Hats and caps were removed throughout the crowds of mourners, sometimes awkwardly, with an almost embarrassed air, as the cortege passed, and Allen Summervale, Duke of Cromarty and Prime Minister of the Star Kingdom of Manticore, stood beside Queen Elizabeth III on the steps of the Royal Cathedral and watched the slow-moving column approach. Very few of those watching the wheeled conveyance pass by had known what a "caisson" was before the newsies covering the funeral told them. Even fewer had known that such vehicles had once been used to tow artillery back on Old EarthCromarty had known only because one of his boyhood friends was a military history buffor the significance they held for military funerals. But every one of those spectators knew the coffin the caisson bore was empty. That the body of the woman whose funeral they had come to share would never be returned to the soil of her native kingdom for burial. But that was not because she had been vaporized in the fury of naval combat or left to drift, forever lost in space, like so many of Manticore's sons and daughters, and despite the solemnity, and the quiet, and the grief flowing on the cold wind, Cromarty felt the anger and the fierce, steady power of the mourner's fury pulsing in time with the drum.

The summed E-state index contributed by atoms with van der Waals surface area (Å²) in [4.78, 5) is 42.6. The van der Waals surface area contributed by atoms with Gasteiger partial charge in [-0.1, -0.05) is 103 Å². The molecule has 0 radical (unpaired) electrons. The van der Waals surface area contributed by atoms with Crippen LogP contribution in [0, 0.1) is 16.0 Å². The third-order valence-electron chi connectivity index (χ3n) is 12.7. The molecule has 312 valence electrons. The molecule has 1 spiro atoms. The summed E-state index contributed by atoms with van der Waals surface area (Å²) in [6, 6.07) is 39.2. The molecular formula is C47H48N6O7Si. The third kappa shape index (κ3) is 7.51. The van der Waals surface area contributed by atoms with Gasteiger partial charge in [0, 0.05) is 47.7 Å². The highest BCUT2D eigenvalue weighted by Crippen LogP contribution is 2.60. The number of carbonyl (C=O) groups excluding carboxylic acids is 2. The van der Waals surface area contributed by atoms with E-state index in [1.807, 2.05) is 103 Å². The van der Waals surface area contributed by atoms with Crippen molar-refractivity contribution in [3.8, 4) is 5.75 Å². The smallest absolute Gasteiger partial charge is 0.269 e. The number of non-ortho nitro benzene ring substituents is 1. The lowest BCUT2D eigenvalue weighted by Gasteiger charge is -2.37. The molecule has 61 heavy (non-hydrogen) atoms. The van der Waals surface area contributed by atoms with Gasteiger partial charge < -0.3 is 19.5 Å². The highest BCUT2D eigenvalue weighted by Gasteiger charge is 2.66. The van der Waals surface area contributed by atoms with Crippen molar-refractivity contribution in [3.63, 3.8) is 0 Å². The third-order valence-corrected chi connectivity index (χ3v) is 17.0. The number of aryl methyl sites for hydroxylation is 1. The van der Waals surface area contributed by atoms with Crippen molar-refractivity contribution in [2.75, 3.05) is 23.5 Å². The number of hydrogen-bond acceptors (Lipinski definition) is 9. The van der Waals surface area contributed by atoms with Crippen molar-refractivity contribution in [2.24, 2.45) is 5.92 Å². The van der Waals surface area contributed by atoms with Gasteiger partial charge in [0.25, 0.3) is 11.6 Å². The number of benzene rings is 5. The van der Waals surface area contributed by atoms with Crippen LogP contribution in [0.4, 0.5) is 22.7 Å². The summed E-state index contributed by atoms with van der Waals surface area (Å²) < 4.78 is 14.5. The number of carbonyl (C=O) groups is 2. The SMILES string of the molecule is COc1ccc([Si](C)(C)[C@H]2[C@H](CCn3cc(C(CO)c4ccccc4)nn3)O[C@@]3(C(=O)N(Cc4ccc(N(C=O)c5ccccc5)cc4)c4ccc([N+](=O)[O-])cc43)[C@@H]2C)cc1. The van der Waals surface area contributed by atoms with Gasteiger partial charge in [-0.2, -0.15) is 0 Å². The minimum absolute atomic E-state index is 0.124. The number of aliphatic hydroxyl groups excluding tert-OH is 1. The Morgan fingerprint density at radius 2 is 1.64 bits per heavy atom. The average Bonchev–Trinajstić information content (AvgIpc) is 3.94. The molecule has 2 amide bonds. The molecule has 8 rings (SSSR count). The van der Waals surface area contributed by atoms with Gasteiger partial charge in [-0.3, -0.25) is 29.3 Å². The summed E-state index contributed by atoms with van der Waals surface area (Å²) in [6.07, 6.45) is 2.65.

A sound like ripping cloth and distant thunder grumbled down from the heavens, and eyes rose from the procession as five Javelin advanced trainers from Kreskin Field at Saganami Island swept overhead. Bold, white contrails followed them across the autumn-washed blue sky, and then one of them pulled up, climbing away from the others, vanishing into the brilliant sun like a fleeing spirit, in the ancient "missing man" formation pilots had used for over two thousand years to mark the passing of one of their own.

The other four planes crossed directly over the cortege. Then they, too, disappeared, and Cromarty drew a deep breath and suppressed the urge to look over his shoulder. It wasn't really necessary, for he knew what he would see. The leaders of every political party, Lords and Commons alike, stood behind him and his monarch and her family, representing the solidarity of the entire Star Kingdom in this moment of loss and outrage.

Of course, he thought with carefully hidden bitterness, some of them are here only because it is a funeral.Well, that and the fact that none of them quite dared turn down Elizabeth's "invitation." He managed not to snort in disgust and reminded himself that a lifetime in politics had made him cynical. No doubt it has. But I know as well as Elizabeth does that some of those people behind us are delighted by what the Peeps've done. They just can't admit it, because the voters would tear them apart at the polls if they did.